Meet Susan Wener


Ever since she was a child, Wener has always written little notes, usually about feelings of sadness, despair, fear or grief. She says writing helps bring the feelings out of herself and onto the paper. She continued to write these notes to herself when she became ill with cancer, but didn’t begin her book until 20 years later.


“I never thought I was a writer until I seemed to have this book write me,” says Wener, who has been free of cancer for 22 years. A Montrealer, she has a private practice as a natural health consultant, with a multi-dimensional approach to healing.


It was her daughter Katherine who thought more people needed to learn Wener’s story and suggested she write a book. She told her mother, “You touch a small number of people, you give speeches locally, you have a private practice where you see clients. But I think more people need to find out that they have the same potential capacity that you have.”


“It was a very difficult process because as I wrote the story, I relived all the physical pain in my body. Though in a way, it was really quite cathartic to get it out of those little corners where we store all these emotions. I was able to literally to get it out of my body.” When she’d completed the book and was asked how she felt, she replied, “I feel like it’s no longer my story.”


In writing Resilience, Wener’s intention was to help people understand that they have the capacity within themselves to deal with the struggles they’re about to face. “I wanted them to understand that even if life is difficult and tenuous and painful, there are still going to be moments that are going to be extraordinary, exquisite and wonderful, and that we all have the capacity to find those moments.”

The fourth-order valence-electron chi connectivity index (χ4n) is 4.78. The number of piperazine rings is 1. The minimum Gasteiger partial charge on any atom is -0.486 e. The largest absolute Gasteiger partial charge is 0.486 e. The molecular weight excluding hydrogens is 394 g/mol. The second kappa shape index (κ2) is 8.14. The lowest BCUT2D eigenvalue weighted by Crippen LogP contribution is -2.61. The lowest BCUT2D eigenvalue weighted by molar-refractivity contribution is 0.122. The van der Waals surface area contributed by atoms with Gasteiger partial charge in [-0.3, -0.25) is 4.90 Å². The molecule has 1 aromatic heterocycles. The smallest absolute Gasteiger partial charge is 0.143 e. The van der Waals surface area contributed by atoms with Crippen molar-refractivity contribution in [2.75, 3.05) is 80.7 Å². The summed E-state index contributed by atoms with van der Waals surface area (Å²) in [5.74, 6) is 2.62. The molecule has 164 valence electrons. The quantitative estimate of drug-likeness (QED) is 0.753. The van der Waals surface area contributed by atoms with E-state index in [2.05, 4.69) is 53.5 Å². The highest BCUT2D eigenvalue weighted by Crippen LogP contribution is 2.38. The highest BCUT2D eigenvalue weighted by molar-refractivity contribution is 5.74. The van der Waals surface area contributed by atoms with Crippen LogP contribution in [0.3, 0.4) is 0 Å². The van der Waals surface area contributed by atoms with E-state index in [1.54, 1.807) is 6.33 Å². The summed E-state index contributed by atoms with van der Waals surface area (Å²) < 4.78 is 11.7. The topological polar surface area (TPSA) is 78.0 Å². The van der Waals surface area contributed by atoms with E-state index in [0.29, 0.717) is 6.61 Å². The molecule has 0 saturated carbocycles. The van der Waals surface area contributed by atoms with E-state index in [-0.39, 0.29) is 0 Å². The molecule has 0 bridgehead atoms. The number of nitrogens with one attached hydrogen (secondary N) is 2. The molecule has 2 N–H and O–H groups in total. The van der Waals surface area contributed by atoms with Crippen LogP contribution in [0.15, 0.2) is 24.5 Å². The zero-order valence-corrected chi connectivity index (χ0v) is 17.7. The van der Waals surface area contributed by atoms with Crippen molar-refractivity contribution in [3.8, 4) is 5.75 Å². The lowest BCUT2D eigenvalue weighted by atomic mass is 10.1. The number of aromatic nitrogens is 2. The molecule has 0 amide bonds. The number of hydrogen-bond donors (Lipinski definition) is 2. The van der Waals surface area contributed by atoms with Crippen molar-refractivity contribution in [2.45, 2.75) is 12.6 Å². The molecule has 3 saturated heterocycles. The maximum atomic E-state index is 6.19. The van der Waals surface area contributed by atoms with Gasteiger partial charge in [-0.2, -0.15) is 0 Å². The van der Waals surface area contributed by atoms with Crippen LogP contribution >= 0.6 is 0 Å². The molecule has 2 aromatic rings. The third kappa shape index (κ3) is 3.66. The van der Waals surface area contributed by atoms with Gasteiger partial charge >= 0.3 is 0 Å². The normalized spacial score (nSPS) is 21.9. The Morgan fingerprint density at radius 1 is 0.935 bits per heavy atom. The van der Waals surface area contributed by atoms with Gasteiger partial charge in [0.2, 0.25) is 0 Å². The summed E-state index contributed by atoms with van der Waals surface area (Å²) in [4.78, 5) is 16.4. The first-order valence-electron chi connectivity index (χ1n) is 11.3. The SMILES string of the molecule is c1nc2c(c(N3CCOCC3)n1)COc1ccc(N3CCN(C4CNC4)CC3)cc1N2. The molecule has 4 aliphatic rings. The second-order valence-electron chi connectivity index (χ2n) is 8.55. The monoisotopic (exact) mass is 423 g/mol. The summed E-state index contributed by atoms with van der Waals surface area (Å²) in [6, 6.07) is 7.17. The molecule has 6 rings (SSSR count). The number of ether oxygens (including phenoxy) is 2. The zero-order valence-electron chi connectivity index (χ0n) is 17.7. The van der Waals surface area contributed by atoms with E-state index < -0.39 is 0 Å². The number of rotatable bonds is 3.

It was a two-year process from the first time she first sat down to write until Resilience appeared in print and on bookshelves. Her advice to first-time authors? “If you have a book inside you, whether it’s with pen and paper, on computer or with a Dictaphone, just start putting down emotions, feelings and thoughts. Then go for some form of an outline so that you have an idea of what your chapter titles might be; you can change them at any time, but it’s a place to start.”


People have asked why she waited so many years to write this book. “If you write something right when you have the immediate emotion of it, you’ll never really know how you’ve worked it through,” says Wener. “When you’re distanced from the emotion, you have the ability to be more objective, because you’re not in the pain of the moment.”


She is now at work on two more books, one about Sacagawea, the legendary Aboriginal woman who accompanied the Lewis and Clark Expedition, and the parallels with her own life, and the other, titled Permission, “which is about giving ourselves permission to say no, to be selfish, to find out what our own wants and needs and desires are.” Which, according to Wener, also applies to writing. “Anyone who wants to write something has to literally give themselves permission, without worrying about whether it’s good or not, or how it will sound to somebody else!”


Sounds like she’s speaking from experience.


by Shelley Pomerance


 Susan Wener’s reading recommendations:

511hs-Oq9OL._SX317_BO1,204,203,200_ When All You Have Is Hope, by Frank O’Dea and John Reynolds.


4170mGbUUbL._SX331_BO1,204,203,200_ When the Body Says No: The Cost of Hidden Stress, by Gabor Maté, MD (Vintage)
téléchargement When Breath Becomes Air, by Paul Kalanithi, (Random House)